A video had been circulating on social media platforms, in which a few young girls were demanding a middle-aged woman to apologies to them for her indecent remarks. The woman, pointing at a girl’s attire, allegedly said, “She should be raped on account of her ‘indecent’ clothes as such ‘indecent’ clothing induces men to rape”. Downright disgusting, truly!
While the comments made by the woman are indeed awful, there was so much in this video that kept me agitated. Firstly, how can a woman say such horrible things to girls who looked her daughter’s age, or to women in general? Secondly, why didn’t she apologies, even when another lady tried to intervene? Thirdly, how should I react to the body-shaming of this middle-aged woman, considering that the other lady said, “The girl has a body to flaunt, you don’t have it.” Towards the end, one of the girls even said to the woman, “You are jealous”. Lastly, I saw people sharing this video in numbers, some saying “Let’s make this woman popular” by which they meant “infamous” and “Let’s give this woman unwanted internet fame” etc.
This isn’t for the first time that a person has been trolled for blatant racist, sexist and prejudiced statements; our lives are now interspersed with such viral content on a very regular basis now. I was immediately reminded of how sometime back a young lady brought forth a list of professors calling them “sexual predators” without providing any legal or proven records. Even though her list had no legal truth in it, yet somehow she was able to arouse a latent feeling of suppression, and legitimize her claim which garnered a huge reach.
We must understand that while the distrust with established laws in delivering justice is there, we must greatly be aware that populist reactions are never a guarantee to radical or even significant changes. In the case of Soma Chakraborty, the impulse of women liberation and a populist impulse in the culture of our country united together.
Even though the young girls had threatened Soma with the police (the established law), they seemed more resolute on putting her on social media (choosing a populist, cyber-shaming alternative). Now the sense is, of course, that injustice was done to these girls, for they were attacked with such abominable words, but what is it that we should call justice in this case?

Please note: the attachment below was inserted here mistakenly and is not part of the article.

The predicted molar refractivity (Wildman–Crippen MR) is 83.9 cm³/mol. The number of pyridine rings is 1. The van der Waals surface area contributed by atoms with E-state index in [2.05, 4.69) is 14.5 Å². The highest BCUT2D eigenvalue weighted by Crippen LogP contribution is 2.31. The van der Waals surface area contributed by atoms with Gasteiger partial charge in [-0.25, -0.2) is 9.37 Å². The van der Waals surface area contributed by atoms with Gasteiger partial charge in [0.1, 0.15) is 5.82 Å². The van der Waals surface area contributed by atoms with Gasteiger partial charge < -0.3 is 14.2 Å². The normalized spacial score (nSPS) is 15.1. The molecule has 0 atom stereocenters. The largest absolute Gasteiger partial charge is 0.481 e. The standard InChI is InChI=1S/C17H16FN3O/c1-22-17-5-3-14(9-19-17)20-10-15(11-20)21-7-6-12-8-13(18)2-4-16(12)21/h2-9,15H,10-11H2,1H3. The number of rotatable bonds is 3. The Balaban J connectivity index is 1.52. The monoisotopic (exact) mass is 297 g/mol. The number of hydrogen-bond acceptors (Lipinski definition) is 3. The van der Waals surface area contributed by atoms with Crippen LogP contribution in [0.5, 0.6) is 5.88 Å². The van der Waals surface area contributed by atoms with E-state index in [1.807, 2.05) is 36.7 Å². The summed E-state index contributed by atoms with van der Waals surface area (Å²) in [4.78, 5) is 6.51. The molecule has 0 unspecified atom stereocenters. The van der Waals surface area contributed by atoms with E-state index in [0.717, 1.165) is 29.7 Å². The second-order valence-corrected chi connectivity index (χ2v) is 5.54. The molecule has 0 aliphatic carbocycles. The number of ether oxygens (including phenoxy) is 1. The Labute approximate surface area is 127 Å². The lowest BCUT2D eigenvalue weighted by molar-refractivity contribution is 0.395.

Normally, justice is understood in the sense of revenge, also called “retributive justice” in which an adequate punishment is given to the offender, which in this case could have resulted in a police case under IPC Section 294– Punishment for obscene acts and words in public, or any other appropriate section, adhering to IPC.
I fail to understand how can we choose to disparage the body-shaming that Soma was subjected to, in the same video? Is body shaming in itself not a terrible counter to her sexist outlook? Is body-shaming not as big an issue as a woman’s dignity? Isn’t body-shaming Soma, a reflection of how a woman’s body is expected to be moulded as a marketable and flaunt-able commodity?
Suppose, the girls would have called the police and lodged an FIR against her or had a fine should been +-levied upon her, wouldn’t that have been a better way of shutting Soma’s sexist outlook up? Can the self-contradictory grounds, in the video help us sensitize our gender outlook?
What exactly determines our judgment of viral content? Can this incident be called a form of cyber-lynching, where solution is sought by bypassing the law and where both the parties escape the procedures of law? Will such viral videos help us become more disciplined and gender-sensitive? Who has the authority to set or prioritize the narratives? These questions give rise to too many questions in the mind. The answers to which are as usual incomplete, or ignored or left for another incident to happen!
Author Bio :Rumy Ghosh, writes stories and prose based on emotions and complexities involving them. She feels all the great decisions and great beginning are result of emotions.
NOTE: According to the writer “I wrote this article, on the context of the recent incident of a Delhi middle aged woman passing indecent comments at a girl. My counter opinion is about the body shaming the lady has to face by the girls, and was this justified !. These are just my view points.”